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Posts Tagged ‘Privatization’

More on ALEC

Tue ,25/02/2014

This is a continuation in the series  Who Is ALEC ? and Academic Freedom and Democracy – ALEC Style, as it is important to keep the light on ALEC. On the surface, the American Legislative Exchange Council provides model legislation for state and national legislatures. Its membership boasts 300 corporations and special interest groups, and about 2000 state legislators, governors, US Congressmen, and US Senators. ALEC sponsors meetings where corporations and their representatives entertain our legislators and help craft “model legislation”. From the corporation’s viewpoint, it is “dream legislation” – and ALEC is the organization that helps their dreams come true. What corporation wouldn’t want legislation designed to limit liability, provide subsidies, weaken regulations, criminalize whistleblowing, lower taxes, provide an edge over competing technologies, or to transfer public funds to them by privatizing education, health care, workers comp, public pensions, and prison systems?

About 1000 model bills are available from ALEC. Legislators can copy the bills, change them to disguise their source, and present them as their own. Most voters, the press, and even legislative colleagues often do not realize that the legislation came from ALEC. ALEC’s hidden hand was exposed when a Florida lawmaker introduced a resolution urging “Congress to Cut the Federal Corporate Tax Rate” that carelessly included ALEC’s mission statement. Sponsoring ALEC legislation insures politicians they will receive support for reelection campaigns. ALEC’s legislation is supported by biased research, talking points, and slick ads to convince voters that the politicians are really looking after their best interests. 

 The press, average citizens, and small business owners are excluded from ALEC by steep fees and screening to insure harmony with ALEC’s mission. An elaborate system insures that information cannot be obtained by Freedom of Information Act requests. Much of ALEC’s secret activity is coordinated through Americans for Prosperity, a Libertarian think tank, which now has offices in all 50 states. ALEC takes great pains to keep secrets, as several corporations have withdrawn when their participation was discovered. Clearly, transparency and full, honest disclosure is need.  However, ALEC has 401(C)3 status, which makes it tax exempt and allows it to hide its agenda and the identity of donors. Although ALEC claims it is not a lobbying group, it is hard to see how claiming they are “coaching” and “educating” legislators exempts them from laws requiring disclosure of lobbying activities.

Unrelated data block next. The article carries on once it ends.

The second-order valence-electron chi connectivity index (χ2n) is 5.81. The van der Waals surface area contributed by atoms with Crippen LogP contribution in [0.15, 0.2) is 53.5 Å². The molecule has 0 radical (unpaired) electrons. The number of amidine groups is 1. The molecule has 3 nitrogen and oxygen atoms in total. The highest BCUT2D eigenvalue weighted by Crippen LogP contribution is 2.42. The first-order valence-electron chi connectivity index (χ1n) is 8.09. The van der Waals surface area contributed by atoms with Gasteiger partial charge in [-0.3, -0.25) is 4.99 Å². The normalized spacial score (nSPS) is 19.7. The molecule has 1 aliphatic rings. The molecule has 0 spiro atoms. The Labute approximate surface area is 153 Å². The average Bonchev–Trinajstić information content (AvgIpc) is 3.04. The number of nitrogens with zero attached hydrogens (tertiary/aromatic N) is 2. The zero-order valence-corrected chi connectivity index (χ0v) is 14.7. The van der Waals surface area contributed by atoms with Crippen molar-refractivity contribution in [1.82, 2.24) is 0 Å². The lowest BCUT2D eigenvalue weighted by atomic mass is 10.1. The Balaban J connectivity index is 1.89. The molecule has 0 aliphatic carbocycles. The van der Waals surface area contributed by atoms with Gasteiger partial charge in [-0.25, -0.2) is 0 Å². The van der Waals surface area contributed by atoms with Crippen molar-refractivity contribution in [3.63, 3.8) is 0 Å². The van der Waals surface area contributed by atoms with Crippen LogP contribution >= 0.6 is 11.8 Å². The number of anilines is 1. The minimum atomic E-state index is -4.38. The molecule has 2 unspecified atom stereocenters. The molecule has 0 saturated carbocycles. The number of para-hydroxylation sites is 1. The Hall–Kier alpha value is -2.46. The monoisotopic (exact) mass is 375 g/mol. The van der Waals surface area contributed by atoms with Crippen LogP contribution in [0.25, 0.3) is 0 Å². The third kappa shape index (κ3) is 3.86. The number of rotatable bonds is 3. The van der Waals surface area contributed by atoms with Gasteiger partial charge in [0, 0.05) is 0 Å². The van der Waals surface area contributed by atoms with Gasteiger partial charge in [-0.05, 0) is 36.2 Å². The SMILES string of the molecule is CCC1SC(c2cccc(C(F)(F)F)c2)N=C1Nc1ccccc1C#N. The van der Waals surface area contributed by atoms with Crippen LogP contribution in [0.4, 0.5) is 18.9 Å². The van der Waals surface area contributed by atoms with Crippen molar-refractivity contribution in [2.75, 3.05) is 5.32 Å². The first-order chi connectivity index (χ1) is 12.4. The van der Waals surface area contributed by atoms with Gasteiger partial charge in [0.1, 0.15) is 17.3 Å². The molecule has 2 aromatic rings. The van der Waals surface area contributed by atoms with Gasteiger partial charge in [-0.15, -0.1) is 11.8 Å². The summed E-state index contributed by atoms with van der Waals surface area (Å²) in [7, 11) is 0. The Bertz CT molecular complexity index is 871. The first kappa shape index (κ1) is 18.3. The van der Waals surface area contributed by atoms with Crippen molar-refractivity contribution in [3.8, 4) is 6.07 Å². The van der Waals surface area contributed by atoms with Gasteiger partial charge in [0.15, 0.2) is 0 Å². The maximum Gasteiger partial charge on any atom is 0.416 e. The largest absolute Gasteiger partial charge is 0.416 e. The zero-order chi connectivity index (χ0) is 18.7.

ALEC’ s most shameful activity is attempts to suppress the votes of those not likely to support its agenda – the poor, the elderly, minorities, college students, and working people. Paul Weyrich, the founder of ALEC, once explained why, saying “our leverage in the elections goes up, quite candidly, as a number of voters go down.” One of ALEC’s favorite tactics is to accuse detractors of being leftists or liberals to discredit them with religious groups and Conservatives. However, the network of think tanks and donors that support ALEC are not Conservative, but Libertarian, and their low regard for the for the truth  or the poor or is hardly Christian.  Citizens United gave corporations a large voice with their money, but it could not give them a heart or a soul.